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Old 07-20-2010, 04:05 PM   #1
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Join Date: Jul 2009
Location: Durham Region
Posts: 961
2010 Insurance Reform

Many of you may have heard that there will be changes to auto insurance in Ontario.

First, this is a "Readers Digest" version. It is not a complete summary. As with everything insurance related I post here, this is for general information only. Contact your own agent or broker for insurance advise specific to your situation/company or needs. Even if you are a client of mine, please call me before acting on any information I post.

Typically I try to re-phrase insurance terminology in a more readable/understandable fashion. However, the powers that be have instructed us to use the "approved wordings" only. My apologies!

Finally, I know insurance is frustrating. However, please use this thread to ask questions or make comments relevant to the insurance reform and not vent about the "Evil insurance companies" making money or being in cahoots with the government. This issue is confusing enough without conspiracy theories littering the page.

Changes come into effect September 1, 2010.

The major parts of this reform are:
- New Standard Accident Benefits (SABS)
- New Accident Benefit (AB) options
- New Tort Deductible option
- Unfair or Deceptive Acts or Practices (UDAP) amendments
- New DCPD deductible option
- Rating of claims < 25% at fault

New Standard Accident Benefits (SABS) & AB Options
This is the heart of the insurance reform. The chart below nicely breaks down: the old standard, the new standard, and the new options.

The most notable change is an additional level of distinction for injury. Previously there was only catastrophic & non-catastrophic. This vague definition left too much room for interpretation and subsequent abuse. Now there is: minor, non-catastrophic, & catastrophic injuries. The expectation is that a $3500 limit for a minor injury and 50% reduction in coverage for non-cat will help curb abuse while the catastrophic injury coverage remains at 1 million, leaving Ontarians with some of the best accident benefits available in Canada.

A Catastrophic Impairment is defined as:
  • Paraplegia or quadriplegia
  • The total and permanent loss (or loss of use) of an arm or leg
  • Total loss of vision in both eyes
  • A score of 9 or less on a Glasgow Coma Scale within a reasonable peroid of time
  • A score of 2 or 3 on a Glasgow Coma Scale more than six(6) months after the accident
  • Impairment of 55% or more of the whole person

The Minor Injury Guideline has not been released yet...I will update as information is available.

Tort Deductible

This is an option for consumers to purchase an endorsement that provides first-party coverage to reduce the tort deductible for pain and suffering awards to $20K from $30K (and $10K from $15K for Family Law Acts awards).

Unfair or Deceptive Acts or Practices

Insurers can no longer use credit in the processing of or responding to:
  • Quotes
  • Requests for applications
  • In processing completed applications
  • Offers to Renew
  • Any other matter related...

It is now considered an "unfair or deceptive" act if:
When, in connection with a request for a quotation for automobile insurance or an application for automobile insurance made to an affiliated insurer, or by an affiliated insurer to renew an existing contract of automobile insurance, such a person fails to provide the lowest rate available from the insurer of any of the insurers with which it is affiliated in accordance with,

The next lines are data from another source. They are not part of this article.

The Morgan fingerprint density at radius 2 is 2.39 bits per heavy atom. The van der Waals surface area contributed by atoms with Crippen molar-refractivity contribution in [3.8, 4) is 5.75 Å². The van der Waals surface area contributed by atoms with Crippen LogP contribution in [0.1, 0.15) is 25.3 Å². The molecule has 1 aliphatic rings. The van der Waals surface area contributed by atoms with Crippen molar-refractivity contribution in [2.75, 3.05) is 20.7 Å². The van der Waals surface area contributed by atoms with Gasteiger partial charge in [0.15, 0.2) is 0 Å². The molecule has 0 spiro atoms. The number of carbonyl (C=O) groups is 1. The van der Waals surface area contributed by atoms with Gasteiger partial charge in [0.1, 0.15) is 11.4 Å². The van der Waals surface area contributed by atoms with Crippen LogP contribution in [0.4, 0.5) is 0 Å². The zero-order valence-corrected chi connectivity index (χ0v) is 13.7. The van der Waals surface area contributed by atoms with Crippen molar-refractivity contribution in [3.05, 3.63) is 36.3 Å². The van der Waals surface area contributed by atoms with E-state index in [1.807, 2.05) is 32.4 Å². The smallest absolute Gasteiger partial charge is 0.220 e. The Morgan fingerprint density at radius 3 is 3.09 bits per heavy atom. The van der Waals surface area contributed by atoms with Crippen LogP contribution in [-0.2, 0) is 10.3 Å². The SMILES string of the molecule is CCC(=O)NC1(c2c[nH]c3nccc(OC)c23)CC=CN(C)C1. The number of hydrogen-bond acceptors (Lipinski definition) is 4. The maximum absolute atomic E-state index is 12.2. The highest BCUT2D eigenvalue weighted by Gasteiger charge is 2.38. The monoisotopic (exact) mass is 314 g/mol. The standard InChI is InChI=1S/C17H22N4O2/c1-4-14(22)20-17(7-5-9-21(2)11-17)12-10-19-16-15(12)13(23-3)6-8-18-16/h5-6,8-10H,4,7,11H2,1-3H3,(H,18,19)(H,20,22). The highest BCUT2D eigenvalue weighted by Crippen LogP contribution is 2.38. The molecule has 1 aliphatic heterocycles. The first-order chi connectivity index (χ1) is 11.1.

i. their declination grounds, and
ii. their rates and risk classification systems as approved under the Act or automobile insurance rate stabilization Act, 2003.

New DCPD (Direct Compensation Property Damage) deductible option

Previously you had the option of $0 or $300. You may now also choose $500 to save some additional premium. Generally most policies have a $0 deductible for DCPD. If you add a DCPD deductible YOU PAY it when you are NOT AT FAULT, not worth the minimal savings in my opinion.

Rating of claims < 25% at fault

If you are found to be less then 25% responsible (at fault) for a claim, it will not be ratable. (however only 1 fault determination chart has such a classification)

The general consensus is that initially you won't see much of a rate reduction. However, after a year like we've had with multiple increases filed for most companies, these changes should help reduce claim expenses over the next year. If that is the case, future rates may also follow.

If you want any further explanation as to how these changes effect your policy or assistance selecting the best option for your specific needs, please contact your agent or broker. If you have any general questions, I will do my best to answer.

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Old 07-20-2010, 05:22 PM   #2
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Fact is, our rates should be 50% of what they currently are.......until I see that I wil not be impressed

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Old 07-20-2010, 07:22 PM   #3
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The changes I'm refering to are Ontario specific.

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Old 08-02-2010, 01:23 PM   #4
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Thanks for this... My wife works in the rehab business and was aware of these changes, and it scares her. Most people will out not to have the optional rehab coverage, which is a huge mistake.

This is why I think insurance companies should be not-for-profit, a public service. They can be privatized but shouldn't be geared to making huge profits in while clients are suffering.


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